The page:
Which is Smoother
For traction control to activate it requires a loss of traction. Once this is detected, the actuators are activated and torque is sent to wheel with more traction. This means a momentary loss of forward drive must occur for traction control to activate. Then a sudden burst of forward drive occurs when the traction control activates. Then the actuator releases and the process repeats. This is particularly a problem in low traction conditions where all wheels rapidly lose and regain traction. The traction control system goes berserk, violently shuddering for extended periods.
Diff lockers are perfectly smooth. No loss of traction is required. No sudden pulse of forward drive occurs. When a wheel has more traction it will load up the axle and receive more torque. When a wheel has less traction it will unload the axle and receive less torque. It occurs seamlessly and instantaneously.
Which Allows More Stability / Better Control
Traction control may or may not activate depending on relative wheel speeds and throttle input. It may activate but not with sufficient force. You cannot predict what the traction control will do. You may be attempting to advance up an obstacle expecting the vehicle to effortlessly clear it but the traction control does not provide enough torque. To combat this more throttle is required to generate more wheel spin and more torque transfer. Then once the obstacle is cleared you need to rapidly reduce throttle to avoid going too fast and hurling the vehicle into a heavy impact further down the track. The result is unpredictable and yields large variations in vehicle speed.
Another source of variability in traction control performance is loss of the accumulated energy that provides the hydraulic force to the brakes. When traction control activates it depletes the accumulator that stores the energy to activate the brakes. The traction control system will not operate adequately if the accumulator is not given time to regenerate.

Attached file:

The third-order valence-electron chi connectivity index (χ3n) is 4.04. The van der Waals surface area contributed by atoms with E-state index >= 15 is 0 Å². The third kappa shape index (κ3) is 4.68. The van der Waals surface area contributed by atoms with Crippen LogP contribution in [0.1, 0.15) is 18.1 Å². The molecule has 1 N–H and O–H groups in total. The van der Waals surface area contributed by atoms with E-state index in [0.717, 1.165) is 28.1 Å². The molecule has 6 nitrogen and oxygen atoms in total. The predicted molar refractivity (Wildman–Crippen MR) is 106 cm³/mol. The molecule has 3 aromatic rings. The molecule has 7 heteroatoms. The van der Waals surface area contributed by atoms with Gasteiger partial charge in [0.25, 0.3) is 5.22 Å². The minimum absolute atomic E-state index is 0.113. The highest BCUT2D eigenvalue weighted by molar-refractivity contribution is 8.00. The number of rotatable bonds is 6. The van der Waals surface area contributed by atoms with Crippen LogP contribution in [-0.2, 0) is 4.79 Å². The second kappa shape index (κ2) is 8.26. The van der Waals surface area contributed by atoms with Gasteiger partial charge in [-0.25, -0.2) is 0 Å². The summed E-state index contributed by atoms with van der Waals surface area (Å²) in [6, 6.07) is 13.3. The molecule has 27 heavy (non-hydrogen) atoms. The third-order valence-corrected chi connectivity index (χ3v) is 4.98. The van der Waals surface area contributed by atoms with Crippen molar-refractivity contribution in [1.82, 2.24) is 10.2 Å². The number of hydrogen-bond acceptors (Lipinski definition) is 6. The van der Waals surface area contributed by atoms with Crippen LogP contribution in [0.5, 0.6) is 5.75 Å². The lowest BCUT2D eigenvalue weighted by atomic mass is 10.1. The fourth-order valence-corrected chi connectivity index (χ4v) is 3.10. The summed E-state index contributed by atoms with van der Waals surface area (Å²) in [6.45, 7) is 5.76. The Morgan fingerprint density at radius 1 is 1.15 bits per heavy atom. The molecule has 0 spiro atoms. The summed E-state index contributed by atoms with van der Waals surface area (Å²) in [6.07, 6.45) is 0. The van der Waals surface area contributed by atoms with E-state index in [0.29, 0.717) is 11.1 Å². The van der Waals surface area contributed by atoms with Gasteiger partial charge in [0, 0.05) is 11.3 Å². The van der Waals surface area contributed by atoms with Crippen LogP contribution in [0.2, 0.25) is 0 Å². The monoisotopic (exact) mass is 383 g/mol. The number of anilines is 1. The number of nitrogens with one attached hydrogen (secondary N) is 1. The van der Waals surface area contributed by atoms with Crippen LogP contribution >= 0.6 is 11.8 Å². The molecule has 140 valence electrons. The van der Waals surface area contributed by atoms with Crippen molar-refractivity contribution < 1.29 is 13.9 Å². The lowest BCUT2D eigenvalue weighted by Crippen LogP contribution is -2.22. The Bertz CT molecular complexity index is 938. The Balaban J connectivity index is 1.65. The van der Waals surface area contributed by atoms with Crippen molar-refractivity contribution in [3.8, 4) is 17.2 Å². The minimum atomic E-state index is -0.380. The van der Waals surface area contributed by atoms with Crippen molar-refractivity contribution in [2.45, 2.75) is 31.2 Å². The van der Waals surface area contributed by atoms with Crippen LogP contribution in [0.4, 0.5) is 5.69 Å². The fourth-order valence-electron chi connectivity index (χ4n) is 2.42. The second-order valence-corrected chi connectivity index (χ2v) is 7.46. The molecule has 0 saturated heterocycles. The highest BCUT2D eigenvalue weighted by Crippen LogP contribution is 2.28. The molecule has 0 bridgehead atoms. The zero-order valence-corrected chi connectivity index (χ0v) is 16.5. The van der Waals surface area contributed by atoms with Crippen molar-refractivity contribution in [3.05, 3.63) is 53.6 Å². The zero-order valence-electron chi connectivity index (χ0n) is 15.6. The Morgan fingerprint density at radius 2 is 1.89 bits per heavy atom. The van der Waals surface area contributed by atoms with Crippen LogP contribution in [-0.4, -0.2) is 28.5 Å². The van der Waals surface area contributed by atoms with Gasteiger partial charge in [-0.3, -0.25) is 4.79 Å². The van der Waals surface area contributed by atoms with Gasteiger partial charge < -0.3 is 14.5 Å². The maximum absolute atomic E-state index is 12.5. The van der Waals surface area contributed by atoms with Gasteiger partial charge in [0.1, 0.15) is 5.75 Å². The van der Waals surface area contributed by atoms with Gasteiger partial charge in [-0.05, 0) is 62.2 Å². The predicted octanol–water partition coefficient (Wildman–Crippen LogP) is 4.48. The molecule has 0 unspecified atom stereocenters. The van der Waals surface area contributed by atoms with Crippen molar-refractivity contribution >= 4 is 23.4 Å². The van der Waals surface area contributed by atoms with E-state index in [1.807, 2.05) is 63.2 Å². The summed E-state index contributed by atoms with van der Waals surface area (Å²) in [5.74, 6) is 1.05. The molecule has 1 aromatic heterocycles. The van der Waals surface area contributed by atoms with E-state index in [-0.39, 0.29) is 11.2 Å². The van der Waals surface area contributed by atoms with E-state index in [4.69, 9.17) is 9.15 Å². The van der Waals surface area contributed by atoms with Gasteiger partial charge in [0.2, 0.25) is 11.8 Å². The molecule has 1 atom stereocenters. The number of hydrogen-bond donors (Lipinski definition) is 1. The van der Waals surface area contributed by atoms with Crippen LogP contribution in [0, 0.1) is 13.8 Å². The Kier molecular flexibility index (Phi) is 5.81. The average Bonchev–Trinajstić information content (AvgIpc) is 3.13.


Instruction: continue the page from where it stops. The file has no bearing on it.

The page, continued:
With diff lockers all wheels always rotate. This yields very predictable vehicle performance and extremely stable vehicle speed. There is no requirement to adjust throttle. You can chug along slowly, safety and smoothly at a constant speed.
Which is More Efficient
Traction control applies the brakes. This is wasting energy. Sometimes the energy wasted is significant enough to noticeably feel the vehicle is being sapped of power, particularly in sandy environments when wheels continuously lose and regain traction. The system is effectively braking all four wheels simultaneously once you take an average of the constantly pulsating brakes. There are reports of traction control significantly increasing fuel consumption on long distance sandy desert tracks, although there is no solid data to prove it. Traction control must increase fuel use through wasting energy in the brakes but by how much is hard to say.
Diff lockers waste no energy. All energy provided by the engine is transferred to the wheels and distributed perfectly.
Which is More Reliable
Passive systems are usually more reliable than active systems. There’s more points of failure in an active system. For a traction control system there’s many sensors and actuators, there’s the electronic controller, the accumulator and there’s all the wiring and brake lines in between. A failure at any of these points will render the system inoperable. I have heard about wheel speed sensors and associated wiring being damaged in offroad situations.
For diff lockers there is a single, slow moving, strong, reliable actuator that locks it in. Once locked it almost cannot fail unless there’s a major mechanical failure within the differential. There is still the potential for the actuator to fail but it is a single point of failure. There are no sensors, processors or other actuators.
Which Causes More Wear
Immediately we know that, when activated, traction control wears out the brakes. It also wears out the switches and valves that operate it. These switch rapidly during operation and so can quickly accumulate wear due to huge number of operations. Not only do the brakes and actuators wear out, but the vehicle’s drivetrain also suffers. The sudden and rapid application of the brakes presents as a shock load to the drive train. In isolation this shock load may not be significant but over thousands of operations it may accumulate to significant wear and an eventual failure.
I’ve done a few defensive driving courses over the years and part of the course usually involves hard braking and manoeuvring on a skid pan. On one occasion an instructor explained that the CV joints on the vehicles used in the courses suffer regular failures due to shuddering loads caused by the ABS and traction control systems. The wear caused by these systems is real and will contribute to a failure if activated often enough.